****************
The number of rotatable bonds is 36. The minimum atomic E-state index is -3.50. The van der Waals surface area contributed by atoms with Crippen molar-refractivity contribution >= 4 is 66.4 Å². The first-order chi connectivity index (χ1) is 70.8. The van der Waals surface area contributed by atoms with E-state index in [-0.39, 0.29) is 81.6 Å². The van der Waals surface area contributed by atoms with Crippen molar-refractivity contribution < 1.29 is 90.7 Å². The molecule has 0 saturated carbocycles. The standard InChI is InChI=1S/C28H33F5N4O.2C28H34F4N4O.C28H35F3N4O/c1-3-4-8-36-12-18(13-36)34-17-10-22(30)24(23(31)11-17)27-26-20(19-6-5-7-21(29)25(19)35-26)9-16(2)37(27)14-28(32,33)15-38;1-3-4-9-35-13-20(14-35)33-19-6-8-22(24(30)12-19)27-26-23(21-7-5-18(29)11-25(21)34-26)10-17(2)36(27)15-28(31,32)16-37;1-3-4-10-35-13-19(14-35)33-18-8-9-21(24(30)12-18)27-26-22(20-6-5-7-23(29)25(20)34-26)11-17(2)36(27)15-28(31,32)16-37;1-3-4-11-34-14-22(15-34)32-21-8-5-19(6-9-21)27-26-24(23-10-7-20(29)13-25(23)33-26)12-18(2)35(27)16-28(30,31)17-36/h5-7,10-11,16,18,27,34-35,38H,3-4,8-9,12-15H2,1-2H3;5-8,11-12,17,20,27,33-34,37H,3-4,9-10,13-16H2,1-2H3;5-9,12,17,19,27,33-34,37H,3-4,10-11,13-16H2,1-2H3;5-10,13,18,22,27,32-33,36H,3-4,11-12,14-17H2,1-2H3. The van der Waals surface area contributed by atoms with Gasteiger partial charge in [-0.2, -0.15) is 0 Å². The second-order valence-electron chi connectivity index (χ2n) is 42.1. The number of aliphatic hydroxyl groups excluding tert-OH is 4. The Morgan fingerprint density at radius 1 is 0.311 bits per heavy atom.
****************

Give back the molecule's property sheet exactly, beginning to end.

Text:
The number of rotatable bonds is 36. The minimum atomic E-state index is -3.50. The van der Waals surface area contributed by atoms with Crippen molar-refractivity contribution >= 4 is 66.4 Å². The first-order chi connectivity index (χ1) is 70.8. The van der Waals surface area contributed by atoms with E-state index in [-0.39, 0.29) is 81.6 Å². The van der Waals surface area contributed by atoms with Crippen molar-refractivity contribution < 1.29 is 90.7 Å². The molecule has 0 saturated carbocycles. The standard InChI is InChI=1S/C28H33F5N4O.2C28H34F4N4O.C28H35F3N4O/c1-3-4-8-36-12-18(13-36)34-17-10-22(30)24(23(31)11-17)27-26-20(19-6-5-7-21(29)25(19)35-26)9-16(2)37(27)14-28(32,33)15-38;1-3-4-9-35-13-20(14-35)33-19-6-8-22(24(30)12-19)27-26-23(21-7-5-18(29)11-25(21)34-26)10-17(2)36(27)15-28(31,32)16-37;1-3-4-10-35-13-19(14-35)33-18-8-9-21(24(30)12-18)27-26-22(20-6-5-7-23(29)25(20)34-26)11-17(2)36(27)15-28(31,32)16-37;1-3-4-11-34-14-22(15-34)32-21-8-5-19(6-9-21)27-26-24(23-10-7-20(29)13-25(23)33-26)12-18(2)35(27)16-28(30,31)17-36/h5-7,10-11,16,18,27,34-35,38H,3-4,8-9,12-15H2,1-2H3;5-8,11-12,17,20,27,33-34,37H,3-4,9-10,13-16H2,1-2H3;5-9,12,17,19,27,33-34,37H,3-4,10-11,13-16H2,1-2H3;5-10,13,18,22,27,32-33,36H,3-4,11-12,14-17H2,1-2H3. The van der Waals surface area contributed by atoms with Gasteiger partial charge in [-0.2, -0.15) is 0 Å². The second-order valence-electron chi connectivity index (χ2n) is 42.1. The number of aliphatic hydroxyl groups excluding tert-OH is 4. The Morgan fingerprint density at radius 1 is 0.311 bits per heavy atom.